Len Kieley Returns to his Roots

Wreathed in smiles, Len Kieley returned to his roots in Bedford last week – Image (c) JMcCT, 2018 all rights reserved – Click to view larger image

Submitted by Margaret Donovan

Len Kieley (c) sitting on the porch of his ‘new’ apartment with his son Kevin (l) and Gail Donovan Hartwell – Image (c) JMcCT, 2018 all rights reserved – Click to view large image

Leonard H. Kieley, Sr., who will turn 99 in September, grew up in the gingerbread house on the corner of Hillside Avenue and The Great Road. He bought the house next door, 138 The Great Road, from Miss Clara Cutler in the late 1940s when he returned from service in World War II. Last week, Kieley returned to 138 The Great Road, and now occupies a refurbished apartment on the first floor.

He is a second-generation Bedford boy. Len’s father, Thomas Kieley owned Middlesex Coal and Grain in the building near the depot that now houses the bike shop. The elder Kieley was such a mainstay of the town that when he died after a fall in 1930, the town closed its offices and schools for his funeral.

Since Bedford had no town high school in the 1930s, Len attended Lexington High, where he was captain of the hockey team for three of his four years. He then studied business at Syracuse University for two years before being drafted in the summer of 1940.

In October, he returned from basic training to marry his high school sweetheart, Alice McNaught, who followed him through officers’ training and around the country; she was pregnant with their first child when he shipped overseas. It would be four years before Len finally met his daughter Joan.

Lt. Kieley fought under the command of Generals Patton and Abrams in France, Germany, Belgium and Czechoslovakia as a tanker in the Fourth Armored Division. Kieley was promoted to Captain and led Task Force A at the age of 25. He received two Silver Stars and a Bronze Star for valor; a presidential citation for over 100 consecutive days in battle; and 2 Purple Hearts.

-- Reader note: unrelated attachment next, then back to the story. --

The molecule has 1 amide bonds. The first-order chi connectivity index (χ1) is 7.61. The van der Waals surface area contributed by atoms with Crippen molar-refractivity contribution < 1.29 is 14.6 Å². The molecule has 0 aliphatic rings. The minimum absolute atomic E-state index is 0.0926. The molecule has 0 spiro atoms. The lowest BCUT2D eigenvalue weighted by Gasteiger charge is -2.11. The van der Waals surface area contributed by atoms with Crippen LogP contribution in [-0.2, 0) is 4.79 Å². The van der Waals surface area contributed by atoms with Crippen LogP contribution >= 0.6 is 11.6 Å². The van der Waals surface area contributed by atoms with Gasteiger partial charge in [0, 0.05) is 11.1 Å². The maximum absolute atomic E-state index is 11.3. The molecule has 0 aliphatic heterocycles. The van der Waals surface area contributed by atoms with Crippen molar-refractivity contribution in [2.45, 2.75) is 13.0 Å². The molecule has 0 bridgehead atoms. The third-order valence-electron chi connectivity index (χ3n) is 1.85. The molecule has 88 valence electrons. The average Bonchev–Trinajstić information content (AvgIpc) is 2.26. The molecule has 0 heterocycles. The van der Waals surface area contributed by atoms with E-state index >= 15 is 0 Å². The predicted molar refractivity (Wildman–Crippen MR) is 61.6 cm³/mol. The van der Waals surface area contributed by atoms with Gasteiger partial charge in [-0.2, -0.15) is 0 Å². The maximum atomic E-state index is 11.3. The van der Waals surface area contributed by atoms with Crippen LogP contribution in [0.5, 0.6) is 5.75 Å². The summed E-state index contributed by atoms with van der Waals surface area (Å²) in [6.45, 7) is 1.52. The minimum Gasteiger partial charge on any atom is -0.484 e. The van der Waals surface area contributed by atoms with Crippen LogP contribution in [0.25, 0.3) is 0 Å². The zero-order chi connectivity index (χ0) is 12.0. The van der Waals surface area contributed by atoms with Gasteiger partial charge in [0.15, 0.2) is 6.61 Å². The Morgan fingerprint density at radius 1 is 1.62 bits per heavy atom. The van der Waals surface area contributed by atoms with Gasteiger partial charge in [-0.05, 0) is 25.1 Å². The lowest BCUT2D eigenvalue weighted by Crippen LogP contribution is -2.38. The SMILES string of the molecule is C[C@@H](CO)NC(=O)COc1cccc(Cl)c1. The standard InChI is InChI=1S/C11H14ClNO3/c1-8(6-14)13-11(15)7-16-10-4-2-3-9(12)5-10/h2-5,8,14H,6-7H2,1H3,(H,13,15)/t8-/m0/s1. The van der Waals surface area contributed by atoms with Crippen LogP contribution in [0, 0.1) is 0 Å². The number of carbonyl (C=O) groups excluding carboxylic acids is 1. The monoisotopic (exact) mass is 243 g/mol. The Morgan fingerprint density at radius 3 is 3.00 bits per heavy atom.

Upon his homecoming, the young family stayed with the McNaughts on Hillside Avenue while Len finished getting his degree from Syracuse, and then they rented from Miss Cutler.

Leonard Jr., Kathleen, and Kevin followed and when the family outgrew their Great Road home, Kieley converted the building into apartments and commercial space. He ran Kieley & Scott, the town’s leading heating oil company, out of an office on the ground floor. In 1960, his first tenants, Connie and Paul Donovan, moved the new Donovan Company Realtors into one of the front offices, where Miss Cutler’s front porch used to be.

In the years that followed, Len served the town on the Planning Board, in the Rotary Club, and was a fixture wherever the Bedford Minutemen marched. He was also one of the first Bedford Santas and one of the five families that founded the Wedgewood Club.

In 2008, Mr. Kieley sold 138 The Great Road property to the daughter of his first and longest tenants, Gail  Donovan Hartwell, along with her husband Bick and their two partners.

After ten years away from Bedford, Len wrote to Gail early in 2018 to ask her to keep him in mind if an apartment opened up because he would love to come home.

In his letter, he mentioned some reasons why he thought it would be a good thing and closed by adding with the modesty and grace so characteristic of the Greatest Generation: “And if it helps, I’m a World War II veteran.”

Welcome Home, Len. Thank you for your service to our country and our town!

Editor’s Note: Mr. Kieley’s proud son Kevin provided the details for this story.

Keep our journalism strong! Support The Citizen Journalism Fund today. Contact The Bedford Citizen: editor@thebedfordcitizen.org or 781-430-8827

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